Joshua Tree

Rosamond Skypark

The Rosamond Skypark Association

Joshua Tree
The Rosamond Skypark is a privately-owned and operated residential skypark located in Southern California's Antelope Valley (AKA "Aerospace Valley"). Our FAA designator is L00 (Lima-Zero-Zero) and our airport is open for public use. This website is operated by the Rosamond Skypark Association as a service to our owner/members. We also provide various items of interest to pilots and the general public.

Edwin W. Lewis Jr. became an owner/resident at the Skypark in January of 2001.

The news that Ed had crashed during a routine flight on the evening of November 8th, 2007, came as a shock to all who knew him. At age 71, he had logged some 28,000 hours during his flying career.

Initially unexplained, [ Addendum: NTSB Full Narrative ] the crash occurred while Ed, accompanied by good friend and fellow CAP officer Dion DeCamp, were returning from Las Vegas to Rosamond in N-881CP, a brand-new turbocharged C-182 owned by the CAP. Reportedly this was to be the last flight of a long day that involved repositioning of both NASA and CAP aircraft, with as many as eight legs flown in various planes. Weather was VFR and the time was approximately 7:15 PM, about two hours past the end of nautical twilight. The aircraft impacted at about the 6500 foot level of 8,500 foot high Mount Potosi, approximately 20 miles southwest of McCarran airport and almost exactly on a GPS direct course from Nellis AFB (their presumed departure point) to Rosamond.

Ed is survived by his wife Midge and two sons, Eric and Steven.

The following bio provided by NASA details the professional life of a "pilot's pilot". He will be greatly missed.

Edwin W. Lewis, Jr NASA Dryden Pilot

From NASA: Prior to his untimely death in a light plane crash in November 2007, Edwin W. Lewis Jr. served NASA for 18 years as a research pilot at the Dryden Flight Research Center, Edwards, Calif., and the Ames Research Center, Moffett Field, Calif. Lewis flew a variety of research and mission support aircraft during his 10 years at Dryden, including NASA's DC-8 airborne science laboratory, a modified Gulfstream-III, Beechcraft B-200 King Air, Lockheed YO-3A and the Beechcraft T-34C Turbo Mentor. He also served as Dryden's Aviation Safety Officer.

Prior to transferring to Dryden in late 1997, Lewis flew 10 different research and support aircraft at NASA Ames -- a C-130B, the C-141A Kuiper Airborne Observatory, the DC-8, UH-1, SH-3, King Air, Lear 24, T-38A, T-39G and YO-3A – in support of NASA research missions. He was also project pilot for Ames’ 747 and T-38 programs.

Lewis was born in New York City and began flight training as a Civil Air Patrol cadet in 1951, ultimately earning his commercial pilot’s certificate in 1958. He received a Bachelor of Arts degree in biology from Hobart College, Geneva, N.Y., and entered the U.S. Air Force through the Reserve Officer Training Corps. Following pilot training he was assigned to Moody Air Force Base, Ga., as an instructor pilot, for both the T-33 and T-37 aircraft. He served in Vietnam from 1965 through 1966, where he was a forward air controller, instructor and standardization/evaluation pilot, flying more than 1,000 hours in the O-1 "Bird Dog."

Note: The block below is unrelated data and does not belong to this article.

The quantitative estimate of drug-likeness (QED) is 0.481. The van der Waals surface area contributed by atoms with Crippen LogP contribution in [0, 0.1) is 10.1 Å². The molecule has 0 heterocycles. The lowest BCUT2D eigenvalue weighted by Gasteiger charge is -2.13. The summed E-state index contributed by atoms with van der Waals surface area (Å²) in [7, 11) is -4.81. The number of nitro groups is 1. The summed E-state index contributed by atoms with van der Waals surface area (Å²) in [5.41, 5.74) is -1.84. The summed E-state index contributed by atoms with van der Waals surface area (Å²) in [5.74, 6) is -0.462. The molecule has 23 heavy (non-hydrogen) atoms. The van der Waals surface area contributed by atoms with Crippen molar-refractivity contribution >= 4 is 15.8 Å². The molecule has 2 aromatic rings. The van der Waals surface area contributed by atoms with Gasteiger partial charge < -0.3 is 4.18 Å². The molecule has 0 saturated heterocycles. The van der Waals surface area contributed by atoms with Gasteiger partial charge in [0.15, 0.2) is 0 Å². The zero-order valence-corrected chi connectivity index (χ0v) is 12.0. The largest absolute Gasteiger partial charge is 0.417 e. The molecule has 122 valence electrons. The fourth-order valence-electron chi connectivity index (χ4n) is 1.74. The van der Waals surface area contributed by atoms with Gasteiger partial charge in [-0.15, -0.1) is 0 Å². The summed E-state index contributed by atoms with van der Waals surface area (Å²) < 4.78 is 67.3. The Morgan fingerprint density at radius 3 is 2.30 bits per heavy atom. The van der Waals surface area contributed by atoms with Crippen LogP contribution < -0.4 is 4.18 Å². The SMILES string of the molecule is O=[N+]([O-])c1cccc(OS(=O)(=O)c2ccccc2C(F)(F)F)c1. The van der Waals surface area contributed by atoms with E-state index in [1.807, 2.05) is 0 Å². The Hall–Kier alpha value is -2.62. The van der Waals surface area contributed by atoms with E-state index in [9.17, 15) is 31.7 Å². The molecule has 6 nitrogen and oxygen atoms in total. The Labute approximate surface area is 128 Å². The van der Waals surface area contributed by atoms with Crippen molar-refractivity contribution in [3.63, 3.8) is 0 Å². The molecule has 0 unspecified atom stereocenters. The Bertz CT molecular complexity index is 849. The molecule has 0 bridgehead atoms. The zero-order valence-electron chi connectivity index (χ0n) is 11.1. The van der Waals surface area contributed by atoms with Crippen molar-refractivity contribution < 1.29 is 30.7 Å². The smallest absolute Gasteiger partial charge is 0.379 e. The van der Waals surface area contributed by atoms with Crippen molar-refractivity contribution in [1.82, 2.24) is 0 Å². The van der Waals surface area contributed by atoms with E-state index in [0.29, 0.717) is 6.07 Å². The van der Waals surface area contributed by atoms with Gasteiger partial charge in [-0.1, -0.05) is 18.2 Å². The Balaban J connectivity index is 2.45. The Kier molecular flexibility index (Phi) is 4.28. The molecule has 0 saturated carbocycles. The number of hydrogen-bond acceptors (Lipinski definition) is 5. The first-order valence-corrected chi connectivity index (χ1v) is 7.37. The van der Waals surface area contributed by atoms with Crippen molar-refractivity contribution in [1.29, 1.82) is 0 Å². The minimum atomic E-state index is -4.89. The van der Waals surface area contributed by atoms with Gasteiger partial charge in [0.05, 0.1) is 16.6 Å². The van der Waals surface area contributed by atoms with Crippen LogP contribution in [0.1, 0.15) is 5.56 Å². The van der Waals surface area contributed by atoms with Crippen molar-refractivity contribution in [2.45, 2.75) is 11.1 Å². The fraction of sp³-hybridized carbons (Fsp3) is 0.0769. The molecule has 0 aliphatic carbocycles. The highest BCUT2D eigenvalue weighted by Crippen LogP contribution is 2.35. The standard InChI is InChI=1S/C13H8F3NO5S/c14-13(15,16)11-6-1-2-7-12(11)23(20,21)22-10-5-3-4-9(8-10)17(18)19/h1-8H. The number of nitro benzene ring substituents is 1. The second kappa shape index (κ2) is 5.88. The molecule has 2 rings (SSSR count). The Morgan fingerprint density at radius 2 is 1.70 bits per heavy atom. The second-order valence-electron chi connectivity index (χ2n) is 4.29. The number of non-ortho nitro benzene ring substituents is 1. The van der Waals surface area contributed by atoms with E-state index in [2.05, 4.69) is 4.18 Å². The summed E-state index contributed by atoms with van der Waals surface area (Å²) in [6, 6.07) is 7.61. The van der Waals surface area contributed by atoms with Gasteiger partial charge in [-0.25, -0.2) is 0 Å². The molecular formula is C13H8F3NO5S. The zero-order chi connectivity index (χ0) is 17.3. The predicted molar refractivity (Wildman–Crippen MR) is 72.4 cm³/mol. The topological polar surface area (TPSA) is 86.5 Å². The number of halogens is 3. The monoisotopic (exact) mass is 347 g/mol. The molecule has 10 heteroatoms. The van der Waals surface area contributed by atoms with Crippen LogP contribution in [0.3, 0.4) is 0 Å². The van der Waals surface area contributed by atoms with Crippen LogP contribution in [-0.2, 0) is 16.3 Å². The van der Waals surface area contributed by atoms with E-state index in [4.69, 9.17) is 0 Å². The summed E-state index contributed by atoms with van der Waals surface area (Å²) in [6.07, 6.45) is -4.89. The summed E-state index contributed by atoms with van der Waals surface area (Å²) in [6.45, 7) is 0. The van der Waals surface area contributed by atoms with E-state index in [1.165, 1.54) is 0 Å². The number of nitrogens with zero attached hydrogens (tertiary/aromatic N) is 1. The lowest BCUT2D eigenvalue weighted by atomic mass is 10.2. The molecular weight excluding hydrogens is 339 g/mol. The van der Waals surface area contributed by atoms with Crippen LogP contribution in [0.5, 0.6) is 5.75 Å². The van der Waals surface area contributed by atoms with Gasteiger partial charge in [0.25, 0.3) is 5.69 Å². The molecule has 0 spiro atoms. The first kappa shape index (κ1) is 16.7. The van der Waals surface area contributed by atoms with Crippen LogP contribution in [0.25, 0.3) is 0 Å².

Lewis separated from the regular Air Force and joined Pan American World Airways and the 129th Air Commando Group, California Air National Guard (ANG) based in Hayward, Calif. During his 18 years with the California ANG he flew the U-6, U-10, C-119, HC-130 aircraft and the HH-3 helicopter. At the time of his military retirement with the rank of colonel, Lewis was commander of the 129th Air Rescue and Recovery Group, a composite combat rescue group. During his 22 years as an airline pilot, he flew the Boeing 707, 727 and 747. He took early retirement from Pan American in 1989 to become a pilot with NASA.

Lewis had also been active in the Civil Air Patrol for more than 50 years, serving as the organization's California and Pacific Region commander and national vice commander. He had also received numerous awards during his military career, among them the Distinguished Flying Cross.

A memorial gathering for Ed was held at Dryden on Nov. 30, 2007. View the press clipping HERE.

Dion DeCamp:

With Ed in the C-182 was his long-time friend Dion E. DeCamp, a fellow CAP officer and also an extremely experienced pilot with 27,000+ logged hours. The following bio material is from the CAP's press release:

DeCamp, 73, of Reno, Nev., became commander of the Nevada Wing in 2003. Most recently, he led the wing’s initial search efforts for Fossett, who disappeared on Labor Day during a solo flight in Nevada. The search for Fossett, who has yet to be found, was the largest in the Civil Air Patrol’s modern-day history.

DeCamp's wife, CAP Lt. Col. E.J. Smith, also served as search incident commander during the Fossett mission. He is survived by adult son, Michael, and two daughters, Kristin and Gayle.

DeCamp joined CAP in 1994. He served as Nevada Wing director of operations, vice commander, representative to the Nevada state SAR Board and Pacific Region director of operations training before becoming Nevada Wing commander.

DeCamp was a CAP and USAF command pilot with more than 27,000 flight hours. He was retired from the California Air National Guard, served in Vietnam and flew C-130 missions worldwide. He retired, as captain, from American Airlines in 1994